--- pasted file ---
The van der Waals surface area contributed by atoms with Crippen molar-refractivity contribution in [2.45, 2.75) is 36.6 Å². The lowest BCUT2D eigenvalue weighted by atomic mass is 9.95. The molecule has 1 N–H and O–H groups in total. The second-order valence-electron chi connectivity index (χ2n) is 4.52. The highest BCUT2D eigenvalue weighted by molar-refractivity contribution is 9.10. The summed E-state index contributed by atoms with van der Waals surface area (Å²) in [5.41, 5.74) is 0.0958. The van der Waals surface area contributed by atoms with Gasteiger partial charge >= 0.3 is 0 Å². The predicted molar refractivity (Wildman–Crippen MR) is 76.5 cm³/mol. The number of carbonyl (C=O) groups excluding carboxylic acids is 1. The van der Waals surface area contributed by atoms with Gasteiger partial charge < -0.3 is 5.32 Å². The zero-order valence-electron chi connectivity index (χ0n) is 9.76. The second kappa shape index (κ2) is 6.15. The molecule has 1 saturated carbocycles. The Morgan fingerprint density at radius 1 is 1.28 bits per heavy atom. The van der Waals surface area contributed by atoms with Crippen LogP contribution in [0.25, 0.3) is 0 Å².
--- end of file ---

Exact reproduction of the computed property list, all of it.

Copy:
The van der Waals surface area contributed by atoms with Crippen molar-refractivity contribution in [2.45, 2.75) is 36.6 Å². The lowest BCUT2D eigenvalue weighted by atomic mass is 9.95. The molecule has 1 N–H and O–H groups in total. The second-order valence-electron chi connectivity index (χ2n) is 4.52. The highest BCUT2D eigenvalue weighted by molar-refractivity contribution is 9.10. The summed E-state index contributed by atoms with van der Waals surface area (Å²) in [5.41, 5.74) is 0.0958. The van der Waals surface area contributed by atoms with Gasteiger partial charge >= 0.3 is 0 Å². The predicted molar refractivity (Wildman–Crippen MR) is 76.5 cm³/mol. The number of carbonyl (C=O) groups excluding carboxylic acids is 1. The van der Waals surface area contributed by atoms with Gasteiger partial charge < -0.3 is 5.32 Å². The zero-order valence-electron chi connectivity index (χ0n) is 9.76. The second kappa shape index (κ2) is 6.15. The molecule has 1 saturated carbocycles. The Morgan fingerprint density at radius 1 is 1.28 bits per heavy atom. The van der Waals surface area contributed by atoms with Crippen LogP contribution in [0.25, 0.3) is 0 Å².